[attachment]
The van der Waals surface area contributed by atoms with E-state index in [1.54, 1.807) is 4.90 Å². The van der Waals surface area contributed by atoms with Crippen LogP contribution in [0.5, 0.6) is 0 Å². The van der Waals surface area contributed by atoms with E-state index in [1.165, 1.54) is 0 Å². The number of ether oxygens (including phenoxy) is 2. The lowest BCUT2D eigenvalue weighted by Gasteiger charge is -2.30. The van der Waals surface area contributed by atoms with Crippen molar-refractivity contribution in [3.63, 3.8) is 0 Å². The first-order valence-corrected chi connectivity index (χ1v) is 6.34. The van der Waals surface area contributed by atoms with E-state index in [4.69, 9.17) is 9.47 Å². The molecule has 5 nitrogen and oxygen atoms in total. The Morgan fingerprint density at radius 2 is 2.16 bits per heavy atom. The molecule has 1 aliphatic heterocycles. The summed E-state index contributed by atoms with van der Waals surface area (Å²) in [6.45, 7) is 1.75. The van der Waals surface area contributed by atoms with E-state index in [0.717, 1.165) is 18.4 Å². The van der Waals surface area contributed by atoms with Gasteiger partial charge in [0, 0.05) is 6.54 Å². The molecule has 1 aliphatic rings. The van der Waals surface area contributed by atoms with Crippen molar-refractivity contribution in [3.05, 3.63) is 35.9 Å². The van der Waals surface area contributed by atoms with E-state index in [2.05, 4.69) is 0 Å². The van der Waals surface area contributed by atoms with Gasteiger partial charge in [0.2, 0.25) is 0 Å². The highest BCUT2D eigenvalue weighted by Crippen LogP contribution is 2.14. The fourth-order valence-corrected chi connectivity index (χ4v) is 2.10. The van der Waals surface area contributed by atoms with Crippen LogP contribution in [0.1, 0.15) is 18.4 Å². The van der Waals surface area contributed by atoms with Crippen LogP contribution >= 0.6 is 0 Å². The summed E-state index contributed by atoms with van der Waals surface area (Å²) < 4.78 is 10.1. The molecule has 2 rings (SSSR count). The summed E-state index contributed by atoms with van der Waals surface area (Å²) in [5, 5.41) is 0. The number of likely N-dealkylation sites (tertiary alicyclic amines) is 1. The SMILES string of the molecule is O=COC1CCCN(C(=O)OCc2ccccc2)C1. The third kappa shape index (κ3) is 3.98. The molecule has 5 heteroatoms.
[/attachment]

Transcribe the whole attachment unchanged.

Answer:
The van der Waals surface area contributed by atoms with E-state index in [1.54, 1.807) is 4.90 Å². The van der Waals surface area contributed by atoms with Crippen LogP contribution in [0.5, 0.6) is 0 Å². The van der Waals surface area contributed by atoms with E-state index in [1.165, 1.54) is 0 Å². The number of ether oxygens (including phenoxy) is 2. The lowest BCUT2D eigenvalue weighted by Gasteiger charge is -2.30. The van der Waals surface area contributed by atoms with Crippen molar-refractivity contribution in [3.63, 3.8) is 0 Å². The first-order valence-corrected chi connectivity index (χ1v) is 6.34. The van der Waals surface area contributed by atoms with E-state index in [4.69, 9.17) is 9.47 Å². The molecule has 5 nitrogen and oxygen atoms in total. The Morgan fingerprint density at radius 2 is 2.16 bits per heavy atom. The molecule has 1 aliphatic heterocycles. The summed E-state index contributed by atoms with van der Waals surface area (Å²) in [6.45, 7) is 1.75. The van der Waals surface area contributed by atoms with E-state index in [0.717, 1.165) is 18.4 Å². The van der Waals surface area contributed by atoms with Gasteiger partial charge in [0, 0.05) is 6.54 Å². The molecule has 1 aliphatic rings. The van der Waals surface area contributed by atoms with Crippen molar-refractivity contribution in [3.05, 3.63) is 35.9 Å². The van der Waals surface area contributed by atoms with E-state index in [2.05, 4.69) is 0 Å². The van der Waals surface area contributed by atoms with Gasteiger partial charge in [0.2, 0.25) is 0 Å². The highest BCUT2D eigenvalue weighted by Crippen LogP contribution is 2.14. The fourth-order valence-corrected chi connectivity index (χ4v) is 2.10. The van der Waals surface area contributed by atoms with Crippen LogP contribution in [0.1, 0.15) is 18.4 Å². The van der Waals surface area contributed by atoms with Crippen LogP contribution >= 0.6 is 0 Å². The summed E-state index contributed by atoms with van der Waals surface area (Å²) < 4.78 is 10.1. The molecule has 2 rings (SSSR count). The summed E-state index contributed by atoms with van der Waals surface area (Å²) in [5, 5.41) is 0. The number of likely N-dealkylation sites (tertiary alicyclic amines) is 1. The SMILES string of the molecule is O=COC1CCCN(C(=O)OCc2ccccc2)C1. The third kappa shape index (κ3) is 3.98. The molecule has 5 heteroatoms.